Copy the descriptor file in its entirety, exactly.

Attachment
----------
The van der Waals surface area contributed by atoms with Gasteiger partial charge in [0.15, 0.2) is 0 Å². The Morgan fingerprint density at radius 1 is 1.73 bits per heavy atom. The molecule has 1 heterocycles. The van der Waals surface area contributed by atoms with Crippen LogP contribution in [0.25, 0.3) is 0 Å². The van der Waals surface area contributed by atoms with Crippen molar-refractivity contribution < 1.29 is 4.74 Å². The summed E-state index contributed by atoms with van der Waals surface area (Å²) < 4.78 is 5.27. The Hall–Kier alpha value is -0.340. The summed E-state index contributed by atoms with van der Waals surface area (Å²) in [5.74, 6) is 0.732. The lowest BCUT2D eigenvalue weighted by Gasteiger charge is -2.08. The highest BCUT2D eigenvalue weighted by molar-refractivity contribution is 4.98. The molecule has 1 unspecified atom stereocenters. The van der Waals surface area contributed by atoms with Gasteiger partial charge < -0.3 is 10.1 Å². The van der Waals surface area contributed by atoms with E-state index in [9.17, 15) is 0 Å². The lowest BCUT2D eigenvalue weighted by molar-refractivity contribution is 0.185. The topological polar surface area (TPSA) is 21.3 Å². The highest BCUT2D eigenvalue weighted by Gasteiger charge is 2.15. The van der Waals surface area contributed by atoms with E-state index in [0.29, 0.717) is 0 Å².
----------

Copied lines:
The van der Waals surface area contributed by atoms with Gasteiger partial charge in [0.15, 0.2) is 0 Å². The Morgan fingerprint density at radius 1 is 1.73 bits per heavy atom. The molecule has 1 heterocycles. The van der Waals surface area contributed by atoms with Crippen LogP contribution in [0.25, 0.3) is 0 Å². The van der Waals surface area contributed by atoms with Crippen molar-refractivity contribution < 1.29 is 4.74 Å². The summed E-state index contributed by atoms with van der Waals surface area (Å²) < 4.78 is 5.27. The Hall–Kier alpha value is -0.340. The summed E-state index contributed by atoms with van der Waals surface area (Å²) in [5.74, 6) is 0.732. The lowest BCUT2D eigenvalue weighted by Gasteiger charge is -2.08. The highest BCUT2D eigenvalue weighted by molar-refractivity contribution is 4.98. The molecule has 1 unspecified atom stereocenters. The van der Waals surface area contributed by atoms with Gasteiger partial charge < -0.3 is 10.1 Å². The van der Waals surface area contributed by atoms with E-state index in [9.17, 15) is 0 Å². The lowest BCUT2D eigenvalue weighted by molar-refractivity contribution is 0.185. The topological polar surface area (TPSA) is 21.3 Å². The highest BCUT2D eigenvalue weighted by Gasteiger charge is 2.15. The van der Waals surface area contributed by atoms with E-state index in [0.29, 0.717) is 0 Å².